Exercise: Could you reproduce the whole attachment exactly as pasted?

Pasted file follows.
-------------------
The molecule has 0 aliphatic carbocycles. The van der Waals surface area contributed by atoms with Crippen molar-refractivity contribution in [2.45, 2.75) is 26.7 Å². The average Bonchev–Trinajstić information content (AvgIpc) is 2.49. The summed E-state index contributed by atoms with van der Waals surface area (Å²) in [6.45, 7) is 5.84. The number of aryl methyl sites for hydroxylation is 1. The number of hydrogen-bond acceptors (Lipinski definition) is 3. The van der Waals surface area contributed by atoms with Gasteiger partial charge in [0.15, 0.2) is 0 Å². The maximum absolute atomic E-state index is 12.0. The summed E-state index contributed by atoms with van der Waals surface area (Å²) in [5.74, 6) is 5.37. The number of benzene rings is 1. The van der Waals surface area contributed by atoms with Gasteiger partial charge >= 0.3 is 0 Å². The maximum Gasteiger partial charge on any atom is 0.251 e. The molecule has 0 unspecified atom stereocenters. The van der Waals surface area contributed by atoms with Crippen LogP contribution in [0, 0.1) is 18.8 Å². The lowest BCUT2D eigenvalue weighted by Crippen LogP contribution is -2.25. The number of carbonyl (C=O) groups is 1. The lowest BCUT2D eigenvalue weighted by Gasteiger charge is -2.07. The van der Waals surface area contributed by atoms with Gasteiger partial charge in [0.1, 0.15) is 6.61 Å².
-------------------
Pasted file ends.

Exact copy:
The molecule has 0 aliphatic carbocycles. The van der Waals surface area contributed by atoms with Crippen molar-refractivity contribution in [2.45, 2.75) is 26.7 Å². The average Bonchev–Trinajstić information content (AvgIpc) is 2.49. The summed E-state index contributed by atoms with van der Waals surface area (Å²) in [6.45, 7) is 5.84. The number of aryl methyl sites for hydroxylation is 1. The number of hydrogen-bond acceptors (Lipinski definition) is 3. The van der Waals surface area contributed by atoms with Gasteiger partial charge in [0.15, 0.2) is 0 Å². The maximum absolute atomic E-state index is 12.0. The summed E-state index contributed by atoms with van der Waals surface area (Å²) in [5.74, 6) is 5.37. The number of benzene rings is 1. The van der Waals surface area contributed by atoms with Gasteiger partial charge >= 0.3 is 0 Å². The maximum Gasteiger partial charge on any atom is 0.251 e. The molecule has 0 unspecified atom stereocenters. The van der Waals surface area contributed by atoms with Crippen LogP contribution in [0, 0.1) is 18.8 Å². The lowest BCUT2D eigenvalue weighted by Crippen LogP contribution is -2.25. The number of carbonyl (C=O) groups is 1. The lowest BCUT2D eigenvalue weighted by Gasteiger charge is -2.07. The van der Waals surface area contributed by atoms with Gasteiger partial charge in [0.1, 0.15) is 6.61 Å².